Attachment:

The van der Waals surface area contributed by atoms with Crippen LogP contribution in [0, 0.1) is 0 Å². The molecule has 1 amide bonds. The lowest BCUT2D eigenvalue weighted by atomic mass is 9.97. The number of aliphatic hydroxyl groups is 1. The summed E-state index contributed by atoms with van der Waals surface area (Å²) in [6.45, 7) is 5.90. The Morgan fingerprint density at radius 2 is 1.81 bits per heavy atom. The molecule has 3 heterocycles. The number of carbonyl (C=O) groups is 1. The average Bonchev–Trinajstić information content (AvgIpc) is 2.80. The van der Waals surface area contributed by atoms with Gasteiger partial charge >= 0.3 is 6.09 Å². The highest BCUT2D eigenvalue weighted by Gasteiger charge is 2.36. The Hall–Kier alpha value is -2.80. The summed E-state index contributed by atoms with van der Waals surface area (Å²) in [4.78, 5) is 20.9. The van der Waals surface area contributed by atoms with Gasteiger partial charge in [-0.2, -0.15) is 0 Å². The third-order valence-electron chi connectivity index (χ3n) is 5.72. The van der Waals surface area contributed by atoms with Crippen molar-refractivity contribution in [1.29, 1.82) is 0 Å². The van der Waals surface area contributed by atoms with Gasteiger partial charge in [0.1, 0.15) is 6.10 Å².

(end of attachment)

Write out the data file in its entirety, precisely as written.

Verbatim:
The van der Waals surface area contributed by atoms with Crippen LogP contribution in [0, 0.1) is 0 Å². The molecule has 1 amide bonds. The lowest BCUT2D eigenvalue weighted by atomic mass is 9.97. The number of aliphatic hydroxyl groups is 1. The summed E-state index contributed by atoms with van der Waals surface area (Å²) in [6.45, 7) is 5.90. The Morgan fingerprint density at radius 2 is 1.81 bits per heavy atom. The molecule has 3 heterocycles. The number of carbonyl (C=O) groups is 1. The average Bonchev–Trinajstić information content (AvgIpc) is 2.80. The van der Waals surface area contributed by atoms with Gasteiger partial charge >= 0.3 is 6.09 Å². The highest BCUT2D eigenvalue weighted by Gasteiger charge is 2.36. The Hall–Kier alpha value is -2.80. The summed E-state index contributed by atoms with van der Waals surface area (Å²) in [4.78, 5) is 20.9. The van der Waals surface area contributed by atoms with Gasteiger partial charge in [-0.2, -0.15) is 0 Å². The third-order valence-electron chi connectivity index (χ3n) is 5.72. The van der Waals surface area contributed by atoms with Crippen molar-refractivity contribution in [1.29, 1.82) is 0 Å². The van der Waals surface area contributed by atoms with Gasteiger partial charge in [0.1, 0.15) is 6.10 Å².